Sphinx Mania & Piglia Wins the Formentor Prize!
July 14, 2015 § Leave a comment
Sphinx continues to blow away everybody who reads it!
Reviews of Anne Garréta‘s remarkable debut in English, Sphinx, have recently come in from Bookforum (“ingenious translation…Garréta finds endless shades of in between and out of bounds, her characters taking shapes no other text before—or since—has imagined.“), BOMB Magazine (“For Garréta, it just may be possible then that the body occupies the space of language as powerfully as its capacity to produce it.“—available in the newest print edition onsale now!), and Lambda Literary (“Sphinx is an important contribution to queer literature—fascinating, intelligent, and very welcome.”)!!
Emma Ramadan recently read from her translation of Sphinx and discussed the novel alongside author Sarah Gerard and translator/author Ian Dreiblatt on July 1 at Community Bookstore in Brooklyn. Audio from that event is available online now, listen and marvel in the ridiculous beauty of this book and its impact on us all:
Today is the release date for Harper Lee’s “follow-up” to To Kill a Mockingbird: Go Set a Watchman. Do the right thing and buy this book from your local independent bookstore. For us Dallasites, that means heading down to The Wild Detectives to get your copy, and plus it’s Bastille Day, so join us with The Wild Detectives selling books and hanging out at Bastille on Bishop tonight (we’ll also be stuffing ourselves with crêpes as we play pétanque!). So head down to the Bishop Arts District to get your fill of the best French cultural celebration in Texas, and get your copy of Sphinx (that is, if you don’t already have yours, and Dallas, if you don’t already have yours, best to get yours!!!!), and Go Set a Watchman too.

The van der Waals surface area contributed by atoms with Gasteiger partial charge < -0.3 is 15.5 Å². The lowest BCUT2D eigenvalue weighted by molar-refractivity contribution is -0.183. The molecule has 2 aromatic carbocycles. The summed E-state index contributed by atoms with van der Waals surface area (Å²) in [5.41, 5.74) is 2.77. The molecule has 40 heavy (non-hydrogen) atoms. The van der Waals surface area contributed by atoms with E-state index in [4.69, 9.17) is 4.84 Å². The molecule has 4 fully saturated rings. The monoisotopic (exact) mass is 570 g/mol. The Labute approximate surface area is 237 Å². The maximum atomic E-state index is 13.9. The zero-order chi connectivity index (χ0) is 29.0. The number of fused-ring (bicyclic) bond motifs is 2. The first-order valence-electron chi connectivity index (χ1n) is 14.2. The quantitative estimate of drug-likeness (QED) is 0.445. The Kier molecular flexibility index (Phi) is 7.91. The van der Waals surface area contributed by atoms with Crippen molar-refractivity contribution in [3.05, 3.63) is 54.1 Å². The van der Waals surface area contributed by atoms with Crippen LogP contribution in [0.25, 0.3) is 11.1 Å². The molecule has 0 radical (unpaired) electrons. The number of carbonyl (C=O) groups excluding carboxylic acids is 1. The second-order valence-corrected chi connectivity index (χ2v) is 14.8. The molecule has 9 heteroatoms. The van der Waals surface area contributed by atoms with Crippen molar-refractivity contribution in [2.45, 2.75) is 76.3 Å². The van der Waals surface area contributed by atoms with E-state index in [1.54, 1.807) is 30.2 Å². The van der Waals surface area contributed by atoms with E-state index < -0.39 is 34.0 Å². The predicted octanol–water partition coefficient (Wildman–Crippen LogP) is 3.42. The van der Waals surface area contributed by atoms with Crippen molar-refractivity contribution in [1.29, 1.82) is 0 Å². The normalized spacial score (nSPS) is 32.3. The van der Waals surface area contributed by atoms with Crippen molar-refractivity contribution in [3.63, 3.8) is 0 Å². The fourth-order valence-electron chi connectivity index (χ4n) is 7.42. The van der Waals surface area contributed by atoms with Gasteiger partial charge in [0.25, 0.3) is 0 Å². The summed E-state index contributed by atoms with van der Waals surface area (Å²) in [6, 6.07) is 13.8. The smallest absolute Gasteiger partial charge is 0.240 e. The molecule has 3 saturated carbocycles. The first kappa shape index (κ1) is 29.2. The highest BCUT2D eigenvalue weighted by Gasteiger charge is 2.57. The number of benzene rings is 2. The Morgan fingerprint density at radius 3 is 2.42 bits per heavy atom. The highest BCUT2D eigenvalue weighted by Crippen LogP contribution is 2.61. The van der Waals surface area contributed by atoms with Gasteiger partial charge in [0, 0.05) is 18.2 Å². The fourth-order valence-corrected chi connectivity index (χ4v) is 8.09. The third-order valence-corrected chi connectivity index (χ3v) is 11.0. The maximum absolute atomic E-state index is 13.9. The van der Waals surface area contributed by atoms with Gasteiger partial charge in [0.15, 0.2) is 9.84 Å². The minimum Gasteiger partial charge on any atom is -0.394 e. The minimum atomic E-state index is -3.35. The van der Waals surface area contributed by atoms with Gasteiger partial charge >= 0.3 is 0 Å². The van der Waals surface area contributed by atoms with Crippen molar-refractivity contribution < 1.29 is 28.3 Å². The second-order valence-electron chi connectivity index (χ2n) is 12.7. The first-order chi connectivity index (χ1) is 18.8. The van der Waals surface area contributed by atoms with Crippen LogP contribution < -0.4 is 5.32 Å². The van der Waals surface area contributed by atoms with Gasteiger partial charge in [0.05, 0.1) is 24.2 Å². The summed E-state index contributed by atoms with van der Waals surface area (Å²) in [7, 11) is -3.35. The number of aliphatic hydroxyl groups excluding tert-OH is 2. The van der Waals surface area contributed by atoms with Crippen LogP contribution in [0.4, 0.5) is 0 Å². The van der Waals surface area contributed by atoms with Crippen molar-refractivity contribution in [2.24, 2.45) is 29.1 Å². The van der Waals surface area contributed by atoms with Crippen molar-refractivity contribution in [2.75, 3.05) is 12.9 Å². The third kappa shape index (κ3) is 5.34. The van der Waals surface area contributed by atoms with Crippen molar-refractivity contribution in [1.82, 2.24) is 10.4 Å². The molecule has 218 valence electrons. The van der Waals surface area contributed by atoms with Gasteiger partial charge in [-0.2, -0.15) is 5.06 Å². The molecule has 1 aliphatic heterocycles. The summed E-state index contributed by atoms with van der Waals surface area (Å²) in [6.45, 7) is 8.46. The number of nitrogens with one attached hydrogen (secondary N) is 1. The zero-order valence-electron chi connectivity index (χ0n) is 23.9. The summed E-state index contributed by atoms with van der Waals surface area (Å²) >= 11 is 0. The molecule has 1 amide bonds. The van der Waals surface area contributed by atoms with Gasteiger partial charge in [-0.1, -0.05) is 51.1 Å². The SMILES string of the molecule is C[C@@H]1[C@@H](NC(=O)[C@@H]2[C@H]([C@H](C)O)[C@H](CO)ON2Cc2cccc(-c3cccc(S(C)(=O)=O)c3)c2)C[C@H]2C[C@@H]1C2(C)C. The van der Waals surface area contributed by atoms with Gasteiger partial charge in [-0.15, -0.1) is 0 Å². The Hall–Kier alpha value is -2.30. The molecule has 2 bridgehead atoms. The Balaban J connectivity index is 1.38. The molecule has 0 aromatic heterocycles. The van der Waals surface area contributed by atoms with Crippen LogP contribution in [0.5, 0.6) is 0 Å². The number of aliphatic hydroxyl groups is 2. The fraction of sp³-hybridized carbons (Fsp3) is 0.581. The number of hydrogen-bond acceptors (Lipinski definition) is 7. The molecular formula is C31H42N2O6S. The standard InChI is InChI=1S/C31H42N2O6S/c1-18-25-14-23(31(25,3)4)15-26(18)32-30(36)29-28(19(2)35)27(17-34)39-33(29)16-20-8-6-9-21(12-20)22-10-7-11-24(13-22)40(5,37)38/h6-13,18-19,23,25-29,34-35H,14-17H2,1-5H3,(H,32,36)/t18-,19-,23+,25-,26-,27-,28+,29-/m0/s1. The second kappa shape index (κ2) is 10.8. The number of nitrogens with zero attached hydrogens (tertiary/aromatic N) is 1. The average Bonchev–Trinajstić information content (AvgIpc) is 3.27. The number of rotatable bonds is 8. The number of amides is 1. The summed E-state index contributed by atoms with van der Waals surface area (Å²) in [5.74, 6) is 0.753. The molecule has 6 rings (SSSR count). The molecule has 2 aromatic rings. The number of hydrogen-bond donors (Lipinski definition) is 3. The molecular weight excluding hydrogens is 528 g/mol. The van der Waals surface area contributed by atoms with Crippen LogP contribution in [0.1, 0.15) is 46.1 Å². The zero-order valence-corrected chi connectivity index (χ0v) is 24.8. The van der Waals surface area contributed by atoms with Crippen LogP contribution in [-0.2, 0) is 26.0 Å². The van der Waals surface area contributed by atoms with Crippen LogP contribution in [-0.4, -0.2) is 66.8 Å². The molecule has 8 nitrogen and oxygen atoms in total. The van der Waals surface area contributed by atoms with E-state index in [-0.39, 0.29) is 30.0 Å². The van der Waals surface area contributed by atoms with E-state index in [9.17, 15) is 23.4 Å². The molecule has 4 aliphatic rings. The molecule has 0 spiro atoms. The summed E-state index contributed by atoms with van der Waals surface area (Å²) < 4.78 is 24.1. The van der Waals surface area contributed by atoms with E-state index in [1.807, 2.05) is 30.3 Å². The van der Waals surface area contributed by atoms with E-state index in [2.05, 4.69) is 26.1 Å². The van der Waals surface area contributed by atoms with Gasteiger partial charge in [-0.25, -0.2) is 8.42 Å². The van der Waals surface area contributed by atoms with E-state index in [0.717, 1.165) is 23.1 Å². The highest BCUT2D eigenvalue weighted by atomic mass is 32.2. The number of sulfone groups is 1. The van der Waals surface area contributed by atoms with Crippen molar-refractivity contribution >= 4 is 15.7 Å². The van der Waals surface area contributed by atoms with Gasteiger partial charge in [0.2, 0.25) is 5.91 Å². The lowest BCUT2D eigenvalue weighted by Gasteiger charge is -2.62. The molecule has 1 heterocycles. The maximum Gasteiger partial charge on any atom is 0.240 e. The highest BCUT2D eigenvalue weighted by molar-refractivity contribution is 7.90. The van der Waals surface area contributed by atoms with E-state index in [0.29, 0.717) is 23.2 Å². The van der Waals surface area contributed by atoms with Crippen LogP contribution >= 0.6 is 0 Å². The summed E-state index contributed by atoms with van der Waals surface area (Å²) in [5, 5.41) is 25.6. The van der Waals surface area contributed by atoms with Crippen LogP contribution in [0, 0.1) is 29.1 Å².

Congratulations to maestro Ricardo Piglia on winning the Formentor Prize! The Formentor Prize was originally founded in the ’60s, named after a town on the Spanish island of Mallorca famous for its literary gatherings, and was awarded then to Borges, Gombrowicz, Beckett, Bellow, and others, before dissolving in 1967 under pressure from Franco’s dictatorship. It was resurrected in 2011 to award an author for a lifetime’s achievement in literature with a cash purse of 50,000 euros (!). The winners since the prize’s resurrection in 2011 have been, in order, a laundry list of the greatest authors in the Spanish language: Carlos Fuentes, Juan Goytisolo, Javier Marias, Enrique Vila-Matas, and, now, Ricardo Piglia (information on the prize taken from Wikipedia). In typical American fashion, there was not a single literary media outlet that covered this year’s Formentor Prize, but the Spanish press has it covered, check out the articles in El País and El Mundo. (Maybe if our literary press opened their eyes to the rest of the world just the tiniest, I mean the tiniest, bit, then there’d be more interest from American readers in authors who are recognized with these types of lifetime achievement or huge novel prizes in other countries…it’s like the Patrick Modiano situation, nobody knows who he is until he wins the Nobel, even though he’s won zillions of foreign prizes for years and years & is quite well known internationally; it’s not the American reader’s fault they don’t know about these authors & prizes, it’s the “gatekeepers” keeping the gates closed to the rest of the world. Deep Vellum, Open Letter, Archipelago, New Vessel, and our other translation-publishing peers, seek to blow those doors wide open! Ask yourself who’s publishing what you read, and why they’ve withheld the good stuff from you for so, so long!)It is an honor and a privilege to publish Piglia‘s Romulo Gallegos Prize-winning novel Target in the Night in November in Sergio Waisman‘s transcendent translation, reintroducing the work of Argentina’s greatest living writer, one of the all-time greats, one of the canonical writers of all Spanish language literature, in a book that will blow your mind in its precision, its beauty, its power. Target in the Night is a must-read for all fans of Latin American literature, from Borges & Arlt & Bioy Casares to Bolaño & Vila-Matas to Pynchon & DeLillo & Chandler. I’m reading his Artificial Respiration right now, originally published by Duke University Press in 1994, and if you haven’t read this book, drop everything and get on it (and then check out Assumed Name, those stories are unbelievable, and his Homage to Roberto Arlt should be required reading for all translated literature lovers). It’ll get you so stoked for the release of Target in the Night, too. And in the meantime, read an excerpt from Target in the Night in Literal Magazine here: